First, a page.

I tried to get into 4E when it came out, but among a great number of the people I might actually play with, it wasn’t really popular. A great number moved on to Pathfinder, the rest clung to 3.5 because the new version was “too complicated” and they “got bored during character creation” (actual responses when I tried to get a few to play – they refused my help with explaining it to them, too). I’ve been hoping that the new rules might make them realize that there are other versions of the game they love so much, and whilst they might not play exactly the same, fun can still be had playing them.

Now, I want to stress that I haven’t finished digging through the playtest materials, but I’ve gone through them enough to mention a couple of highlights. I also haven’t played the game, but that’s happening next week, so there will likely be a follow up article about that.

So, on to my first impressions.

It feels like an amalgamation of the different editions of D&D. I’ve not got a lot of experience with the earlier stuff, but I can see some of it coming through. Some quick (though actually a little detailed) highlights:

  • Each ability is also used for a save. Strength can be used to escape grapples, Dexterity too, but obviously in different ways. Strength means batting aside falling masonry; Dexterity means dodging it to start with. Constitution can ignore poison and petrification; Intelligence resists spells, so does Wisdom (but again, different spell effects are implied); and Charisma helps against compulsions. Obviously, abilities have other uses too, but this stood out.
  • Advantage and disadvantage. No more +/-2 checks; just roll 2d20, and choose the best or worst roll depending on what you have. Certain effects give you each, and it looks like it can come down to DM judgement/table consensus too. If you’re hidden, you get advantage on attacks. Aiding another gives them advantage on their rolls (presumably providing you aid successfully; I’m still reading).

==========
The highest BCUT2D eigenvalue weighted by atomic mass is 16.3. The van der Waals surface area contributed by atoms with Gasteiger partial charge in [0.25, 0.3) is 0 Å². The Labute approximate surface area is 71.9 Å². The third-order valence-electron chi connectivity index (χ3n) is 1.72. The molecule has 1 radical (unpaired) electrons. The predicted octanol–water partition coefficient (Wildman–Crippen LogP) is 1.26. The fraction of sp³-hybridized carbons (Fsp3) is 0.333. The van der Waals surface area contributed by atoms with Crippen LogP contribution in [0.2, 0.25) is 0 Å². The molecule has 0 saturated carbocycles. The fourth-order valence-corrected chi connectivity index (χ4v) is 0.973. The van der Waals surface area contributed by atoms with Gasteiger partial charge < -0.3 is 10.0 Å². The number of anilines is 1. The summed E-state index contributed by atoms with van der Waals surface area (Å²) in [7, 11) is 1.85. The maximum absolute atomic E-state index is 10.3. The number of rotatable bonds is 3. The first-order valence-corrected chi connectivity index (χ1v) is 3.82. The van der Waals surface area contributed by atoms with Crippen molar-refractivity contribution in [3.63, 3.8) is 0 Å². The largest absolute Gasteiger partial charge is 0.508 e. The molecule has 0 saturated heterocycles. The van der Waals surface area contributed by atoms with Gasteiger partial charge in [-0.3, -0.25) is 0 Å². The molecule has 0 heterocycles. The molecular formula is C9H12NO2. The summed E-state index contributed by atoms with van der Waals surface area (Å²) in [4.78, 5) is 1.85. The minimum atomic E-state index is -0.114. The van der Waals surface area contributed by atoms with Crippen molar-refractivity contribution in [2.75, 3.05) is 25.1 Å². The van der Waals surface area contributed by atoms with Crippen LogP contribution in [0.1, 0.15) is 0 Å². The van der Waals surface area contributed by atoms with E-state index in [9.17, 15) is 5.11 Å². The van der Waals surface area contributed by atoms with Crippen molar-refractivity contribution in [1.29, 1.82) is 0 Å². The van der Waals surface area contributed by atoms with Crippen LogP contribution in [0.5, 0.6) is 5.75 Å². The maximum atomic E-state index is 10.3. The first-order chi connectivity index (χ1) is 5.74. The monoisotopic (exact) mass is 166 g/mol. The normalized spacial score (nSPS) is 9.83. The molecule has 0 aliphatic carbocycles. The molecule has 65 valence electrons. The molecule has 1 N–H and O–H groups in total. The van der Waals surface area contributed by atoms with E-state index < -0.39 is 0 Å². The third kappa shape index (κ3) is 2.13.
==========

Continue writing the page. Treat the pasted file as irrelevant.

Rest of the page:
• Surprise is now a -20 to your initiative check. Seems sensible. Even rolling a 20 when surprised by someone who rolled a 1 means the surpriser goes first.
  • There is actually a heading in “things you can do in combat” labelled “Improvise,” which suggests coming up with cool stuff and using an ability check to do it. Obviously within reason, but I liked the inclusion enough to point it out.
  • Minor actions are gone. Most of them are now free. Effectively, everyone has the equivalent of the Quick Draw feat.
  • Hit points work out a little different. At first level, add your Constitution score to a hit die roll. Every other level, add hit die roll OR Con modifier, whichever is higher. Helpful for weak wizards I suppose. At the other end, you’re unconscious and dying at 0 HP, and dead at Con score plus level in the negative. There are death saving throws, like in 4E. Healing also stabilises/brings you to 0 HP before gaining your HP from the healing.
  • Speaking of healing, Long and Short Rests allow you to heal up. Short rests can give you a boost of a hit die plus Con modifier for as many hit die as you have levels, though you only have so many hit die to spend in a whole day (one at level one). Long Rests heal you up fully (8 hours rest).
  • Armor has set Armor Class values, but allows you to add your Dex modifier, depending on the armor. Light armor adds Dex modifier to AC, Medium adds half the modifier, and Heavy doesn’t add.